Lesser-known German composer Johann Mattheson created an opera on the story of Boris Godunov in 1710, long before Mussorgsky's stellar and justifiably more famous version became part of the Russian repertory. Richard Taruskin gave some excellent background on the story of this lost opera, in an article (Richard Taruskin, Enter Boris Goudenow, Just 295 Years Late, June 12) in the New York Times. You may not think of northern Germany as a hotbed of early opera, but Mattheson worked in Hamburg's "Goosemarket" opera house, from 1696 to 1711, and that theater (where Mattheson famously fought a duel with the young Handel over the right to play continuo) was the first public opera house opened in Europe outside of Venice. He composed six operas for Hamburg (Boris was never performed there, or anywhere, until this summer), and the scores were all thought to have deposited in the Hamburg municipal library, which burned to the ground during World War II.
Then the Soviet Union opened up to musicologists in the 1990s, and it turned out that the Mattheson materials had been taken from the library and stored in a castle. The Soviet Army had taken control of the castle and made off with all of the precious books. To our delight, the Mattheson collection turned up in Armenia. The score was transcribed and edited (Drudgery That Requires No Imaginative Power, May 21) and then staged at this summer's Boston Early Music Festival, which was then taken for two performances, June 24 and 25, to the Tanglewood Festival. Taruskin's article also gives a nice account of how the libretto differs from the story we know in Mussorgsky's opera:
Mattheson's chief source for the story seems to have been "Stories and Report of the Grand Duchy of Muschow" by the Swedish traveler Petrus Petrejus, which was published in Leipzig in 1620, when Sweden and Russia were bitter enemies. You can imagine how events in "Muschow" were portrayed there. But Mattheson, who wrote his own libretto, took little from actual history, and what little he took he (or Petrejus) often got wrong.Richard Dyer reviewed the Boston premiere ('Boris' weaves an enjoyable web, June 16) for the Boston Globe:
Mattheson's title character is not a usurper, merely a good politician on the Machiavellian model. ("He who wants to reign happily," an aria reminds us, "must practice deceit.") There is no talk of the rampant suspicions that fueled Mussorgsky's opera, namely that Boris had cleared his way to the throne by ordering the murder of the rightful heir, the boy prince Dmitri, Ivan the Terrible's youngest child. Dmitri is mentioned just once, when Boris's weary predecessor Theodorus (that is, Czar Feodor I, who never appears in Mussorgsky's work) says he would like to join his poor son in heaven. (The real Feodor, also a son of Ivan the Terrible, would have said his brother.) There are no Pretender, no crazy scenes, no death of Boris. Mattheson ends the story just where Mussorgsky's begins, in fact, with Boris's coronation.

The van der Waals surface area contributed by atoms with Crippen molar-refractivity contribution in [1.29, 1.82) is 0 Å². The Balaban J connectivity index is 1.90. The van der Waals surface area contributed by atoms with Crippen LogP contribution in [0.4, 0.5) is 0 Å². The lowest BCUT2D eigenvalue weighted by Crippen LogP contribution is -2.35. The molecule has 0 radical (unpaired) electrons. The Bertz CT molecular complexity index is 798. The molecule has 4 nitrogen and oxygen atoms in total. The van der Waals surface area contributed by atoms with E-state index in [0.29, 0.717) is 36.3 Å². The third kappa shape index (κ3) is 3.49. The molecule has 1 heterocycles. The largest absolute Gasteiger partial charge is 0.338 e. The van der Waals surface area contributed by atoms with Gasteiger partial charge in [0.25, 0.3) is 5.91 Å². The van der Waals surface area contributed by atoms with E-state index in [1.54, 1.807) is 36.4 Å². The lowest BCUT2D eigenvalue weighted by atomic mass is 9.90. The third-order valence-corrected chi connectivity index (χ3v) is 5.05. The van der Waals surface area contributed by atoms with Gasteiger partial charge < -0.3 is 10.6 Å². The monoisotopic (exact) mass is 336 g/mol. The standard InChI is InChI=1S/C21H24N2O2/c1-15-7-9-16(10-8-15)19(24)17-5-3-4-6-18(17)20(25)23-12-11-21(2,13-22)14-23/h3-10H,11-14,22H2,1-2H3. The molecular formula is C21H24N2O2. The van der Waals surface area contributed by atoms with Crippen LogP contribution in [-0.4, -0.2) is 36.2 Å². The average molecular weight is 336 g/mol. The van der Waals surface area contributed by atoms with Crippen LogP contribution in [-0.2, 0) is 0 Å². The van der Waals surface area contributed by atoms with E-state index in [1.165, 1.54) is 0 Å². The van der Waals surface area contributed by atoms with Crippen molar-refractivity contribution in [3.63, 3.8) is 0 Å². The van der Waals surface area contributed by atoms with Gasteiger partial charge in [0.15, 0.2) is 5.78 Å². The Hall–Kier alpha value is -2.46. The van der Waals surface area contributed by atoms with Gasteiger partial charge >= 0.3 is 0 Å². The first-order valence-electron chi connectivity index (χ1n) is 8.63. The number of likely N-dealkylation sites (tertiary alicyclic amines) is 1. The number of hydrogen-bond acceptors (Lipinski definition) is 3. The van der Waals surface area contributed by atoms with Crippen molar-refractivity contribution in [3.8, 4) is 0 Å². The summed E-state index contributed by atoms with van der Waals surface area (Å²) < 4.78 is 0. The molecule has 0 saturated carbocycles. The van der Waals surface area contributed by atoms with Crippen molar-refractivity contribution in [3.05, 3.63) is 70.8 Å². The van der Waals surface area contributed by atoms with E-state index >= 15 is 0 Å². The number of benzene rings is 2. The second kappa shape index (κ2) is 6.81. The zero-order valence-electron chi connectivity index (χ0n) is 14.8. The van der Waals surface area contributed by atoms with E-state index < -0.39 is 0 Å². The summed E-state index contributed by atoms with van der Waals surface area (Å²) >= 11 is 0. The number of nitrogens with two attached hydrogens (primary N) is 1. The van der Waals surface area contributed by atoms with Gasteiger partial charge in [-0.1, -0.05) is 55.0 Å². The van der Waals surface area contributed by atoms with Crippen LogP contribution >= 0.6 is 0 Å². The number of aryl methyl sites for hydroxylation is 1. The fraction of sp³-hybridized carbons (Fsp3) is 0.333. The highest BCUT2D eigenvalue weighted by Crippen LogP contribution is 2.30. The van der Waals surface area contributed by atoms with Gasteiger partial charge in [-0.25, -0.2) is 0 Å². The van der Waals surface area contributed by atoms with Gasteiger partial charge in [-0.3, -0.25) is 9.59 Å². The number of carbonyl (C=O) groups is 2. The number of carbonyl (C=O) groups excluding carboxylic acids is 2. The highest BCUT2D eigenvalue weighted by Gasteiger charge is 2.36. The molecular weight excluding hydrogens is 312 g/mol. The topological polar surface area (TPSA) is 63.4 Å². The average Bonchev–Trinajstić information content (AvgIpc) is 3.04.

An exotic and irrational entertainment, Johann Mattheson's "Boris Goudenow" may not be a great opera, but it offers more than three hours of delightful music, and that's plenty good enough. [...] His music may not transcend its time and place to probe the human condition the way Handel's does, but it is continuously pretty, inventive, and charming. His dance rhythms are perky, and he can put together an ensemble; best of all, his melodies have an irresistibly sensuous Italianate curve to them, and they linger in the memory. One number, the death aria of the old Czar, does arrive at pathos, at least when the violin obbligato is delivered as meaningfully as concertmaster Robert Mealy did Tuesday night at the Cutler Majestic Theatre.Heidi Waleson also reviewed the Boston premiere (Different Right Down to the Spelling - Boris Goudenow, June 20) for andante.com:
The best things about the production were David Cockayne's splendid period-style set, which cleverly used painted drops and a false proscenium to create the many different settings and spaces for intimate or large chorus activities, and Anna Watkins's sumptuous Russian-style costumes. Both were beautifully and subtly lit by Lenore Doxsee to create an air of almost candle-lit richness. Act II featured a hilarious choreography scene (by Lucy Graham) in which doddering old men and children begged Boris to return from his monastic exile in the steppes. [...] The wonderful 31-member orchestra, led by violinist Robert Mealy, was the star of the show, with strings and winds alternating with the splendid continuo group. However, this opera could probably have used a conductor. For the big scenes, music directors Paul O'Dette and Stephen Stubbs put down their lutes and Baroque guitars and stood up to conduct, but the music of this opera needed more variety in tempo, inflection and direction than that method afforded.This is not the end for Mattheson's opera. There are plans to stage it in Russia this fall, on September 14 and 15, in Moscow, and on September 18 and 19, at the Hermitage Museum Theatre in St. Petersburg.
See also John Wall's review of the Boston performance (NewOlde.com, June 20).